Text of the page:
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What a Traditional Closing Binder is, And Why it's Dying

November 21, 2019

The legal industry has a bit of a reputation for being resistant to change. And in some cases, it’s justly earned. Sometimes we do things simply because it’s the way things have always been done. 

But if your firm is still compiling physical closing binders — or your attorneys are spending far too much time on the project management part of a transaction — you should know that there’s a better (i.e. faster, easier, and vastly more effective) way to handle it.

What is a closing binder?

A closing binder is the final, definitive record book of the legal transaction, complete with a closing binder index, and all the fully-executed transaction documents, which is distributed to the involved parties after closing. The purpose of the closing binder is to ensure all parties have access to the terms of a deal and other relevant information.

Traditionally, assembling the closing binder was a massive physical project — documents were printed, scanned, copied, organized, tabbed, and compiled into actual three-ring binders which then had to be delivered to the client.

But this kind of arduous physical process is ill-suited to the demands of modern business.

The challenges of modern transactional closings

Many transactional attorneys are discovering their work is often less about legal expertise and more about managing details.

The increasing demands of transactional closings have a major effect on law firms, causing as train on time and a reduction in profits. These challenges come from a variety of places.

Effective transaction management requires attorneys to have expertise in each of the following:

  • Securing required approvals, filings, and fund transfers
  • Understanding market norms and trends in the transactional space
  • Coordinating roles and responsibilities of the various parties
  • Helping drive constituents to closing
  • Delivering required documentation

All of these expectations contribute to lengthy time commitments in order to close a legal transaction. In order to press through to closing with all the required filings, funding and documentation often requires months.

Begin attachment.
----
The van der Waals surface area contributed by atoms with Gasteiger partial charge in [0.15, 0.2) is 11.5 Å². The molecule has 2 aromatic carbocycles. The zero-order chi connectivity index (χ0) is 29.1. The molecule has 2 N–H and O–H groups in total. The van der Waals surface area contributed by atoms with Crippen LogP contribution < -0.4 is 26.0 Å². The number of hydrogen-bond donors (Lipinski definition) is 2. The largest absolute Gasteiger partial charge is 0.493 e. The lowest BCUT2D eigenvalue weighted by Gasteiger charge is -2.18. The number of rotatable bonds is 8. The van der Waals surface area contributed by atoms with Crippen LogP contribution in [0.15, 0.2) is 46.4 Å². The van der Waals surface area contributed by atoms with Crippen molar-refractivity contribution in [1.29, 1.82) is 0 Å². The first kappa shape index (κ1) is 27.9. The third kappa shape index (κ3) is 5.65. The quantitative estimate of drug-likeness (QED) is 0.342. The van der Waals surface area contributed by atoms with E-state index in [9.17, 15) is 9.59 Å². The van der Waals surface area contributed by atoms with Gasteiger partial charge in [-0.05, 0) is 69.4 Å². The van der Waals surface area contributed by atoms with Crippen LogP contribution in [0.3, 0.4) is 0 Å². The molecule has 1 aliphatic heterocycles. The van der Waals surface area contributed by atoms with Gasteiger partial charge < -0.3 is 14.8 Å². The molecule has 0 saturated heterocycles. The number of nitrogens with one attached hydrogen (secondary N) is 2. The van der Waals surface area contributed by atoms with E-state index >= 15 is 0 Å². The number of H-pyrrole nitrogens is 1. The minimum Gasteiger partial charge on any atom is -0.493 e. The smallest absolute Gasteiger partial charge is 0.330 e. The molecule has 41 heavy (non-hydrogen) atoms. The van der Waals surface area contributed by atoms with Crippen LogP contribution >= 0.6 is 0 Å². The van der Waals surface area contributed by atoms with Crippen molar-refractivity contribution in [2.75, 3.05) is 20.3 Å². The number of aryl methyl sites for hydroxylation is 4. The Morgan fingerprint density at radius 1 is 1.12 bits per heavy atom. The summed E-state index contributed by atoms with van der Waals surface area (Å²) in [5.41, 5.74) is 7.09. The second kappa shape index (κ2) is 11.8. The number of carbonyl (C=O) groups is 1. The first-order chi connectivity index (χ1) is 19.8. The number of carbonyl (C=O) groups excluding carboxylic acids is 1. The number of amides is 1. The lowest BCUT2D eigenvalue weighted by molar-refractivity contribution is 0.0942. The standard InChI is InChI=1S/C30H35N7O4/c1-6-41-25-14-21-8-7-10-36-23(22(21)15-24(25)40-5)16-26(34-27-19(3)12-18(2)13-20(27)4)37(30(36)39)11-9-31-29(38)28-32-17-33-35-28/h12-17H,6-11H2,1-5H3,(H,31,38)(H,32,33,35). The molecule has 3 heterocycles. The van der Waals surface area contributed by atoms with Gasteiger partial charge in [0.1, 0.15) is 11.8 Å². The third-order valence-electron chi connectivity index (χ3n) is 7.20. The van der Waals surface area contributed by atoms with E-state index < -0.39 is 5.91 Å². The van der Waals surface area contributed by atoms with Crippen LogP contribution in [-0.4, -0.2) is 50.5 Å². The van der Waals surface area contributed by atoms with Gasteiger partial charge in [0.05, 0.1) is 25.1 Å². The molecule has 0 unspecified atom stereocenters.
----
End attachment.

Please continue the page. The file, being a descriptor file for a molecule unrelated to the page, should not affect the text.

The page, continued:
Adding to the complexity, the typical deal involves an array of parties. This requires moving massive piles of documentation around to multiple entities with the goal of maintaining consistency in communication.

On top of all this complexity is an increased pressure to move quickly. Today’s pace of business is faster than ever. Attorneys feel the time pressure to move closings forward, therefore spending long hours poring over documentation.

How the traditional closing process works

With all of the complexity and pressure, transactional attorneys spend a lot of time focusing on the project management aspect of the closing.

The process typically involves three aspects:

  1. Digital Closing Checklist -This is your structured list of documents and tasks needed to close a deal. This is the most important part of the deal because it provides your step-by-step goal to move to completion. Typically the closing checklist is document-driven, with columns for responsible parties with a status for each item. This is often handled as a series of Word or Excel documents compiled and emailed as updates are completed. This document is referred to in status update calls and acts as the organizing document.